The enigmatical words of Christ, and the long life of the Apostle, which seemed to explain them, naturally bred an interpretation of them in the Early Church which is recorded here, as I believe, by the Evangelist himself, to the effect that John, like another Enoch at the beginning of a new world, was to escape the common lot. And very beautiful is the quiet way in which the Evangelist put that error on one side, by the simple repetition of his Master’s words, emphasising their hypothetical form and their enigmatical character: ‘Jesus said not unto him, He shall not die; but if I will that he tarry till I come, what is that to thee?’

Now all this, I think, is full of lessons. Let me try to draw one or two of them briefly now.

I. First, then, we have in that majestic ‘If I will!’ the revelation of the risen Christ as the Lord of life and death.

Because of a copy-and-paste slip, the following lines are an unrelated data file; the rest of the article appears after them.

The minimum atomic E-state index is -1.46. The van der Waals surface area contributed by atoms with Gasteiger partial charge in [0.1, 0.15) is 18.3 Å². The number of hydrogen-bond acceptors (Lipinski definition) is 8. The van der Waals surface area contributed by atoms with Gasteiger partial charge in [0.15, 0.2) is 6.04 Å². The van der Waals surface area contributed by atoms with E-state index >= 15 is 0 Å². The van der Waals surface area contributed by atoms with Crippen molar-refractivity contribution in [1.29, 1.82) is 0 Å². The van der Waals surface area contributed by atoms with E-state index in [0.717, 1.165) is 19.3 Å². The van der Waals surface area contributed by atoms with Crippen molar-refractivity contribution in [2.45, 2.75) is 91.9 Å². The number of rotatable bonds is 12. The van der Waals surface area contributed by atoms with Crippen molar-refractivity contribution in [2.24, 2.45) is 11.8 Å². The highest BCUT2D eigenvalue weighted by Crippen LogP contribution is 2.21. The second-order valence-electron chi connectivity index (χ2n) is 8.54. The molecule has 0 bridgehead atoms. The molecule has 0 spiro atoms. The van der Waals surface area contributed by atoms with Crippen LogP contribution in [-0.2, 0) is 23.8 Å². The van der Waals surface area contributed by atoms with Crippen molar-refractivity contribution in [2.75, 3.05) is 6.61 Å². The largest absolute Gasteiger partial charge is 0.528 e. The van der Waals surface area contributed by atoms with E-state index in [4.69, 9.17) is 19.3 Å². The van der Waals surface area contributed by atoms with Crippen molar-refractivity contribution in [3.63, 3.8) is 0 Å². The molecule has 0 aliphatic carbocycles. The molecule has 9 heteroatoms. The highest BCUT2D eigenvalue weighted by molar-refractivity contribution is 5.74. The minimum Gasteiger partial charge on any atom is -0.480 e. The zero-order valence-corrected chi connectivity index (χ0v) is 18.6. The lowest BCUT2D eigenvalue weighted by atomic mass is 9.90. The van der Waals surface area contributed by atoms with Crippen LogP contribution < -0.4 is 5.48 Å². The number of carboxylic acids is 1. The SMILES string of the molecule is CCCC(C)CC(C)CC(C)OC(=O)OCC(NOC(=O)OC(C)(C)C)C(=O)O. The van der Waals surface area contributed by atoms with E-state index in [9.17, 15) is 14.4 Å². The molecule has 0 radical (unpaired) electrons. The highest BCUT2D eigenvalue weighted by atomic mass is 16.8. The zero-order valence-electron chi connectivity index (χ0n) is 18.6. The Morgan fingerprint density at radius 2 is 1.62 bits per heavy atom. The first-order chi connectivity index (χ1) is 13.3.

In His charge to Peter, Christ had asserted His right absolutely to control His servant’s conduct and fix his place in the world, and His power to foresee and forecast his destiny and his end. But in these words He goes a step further. ‘I will that he tarry’; to communicate life and to sustain life is a divine prerogative; to act by the bare utterance of His will upon physical nature is a divine prerogative. Jesus Christ here claims that His will goes out with sovereign power amongst the perplexities of human history and into the depths of that mystery of life; and that He, the Son of Man, ‘quickens whom He will,’ and has power ‘to kill and to make alive.’ The words would be absurd, if not something worse, upon any but divine lips, that opened with conscious authority, and whose Utterer knew that His hand was laid upon the innermost springs of being.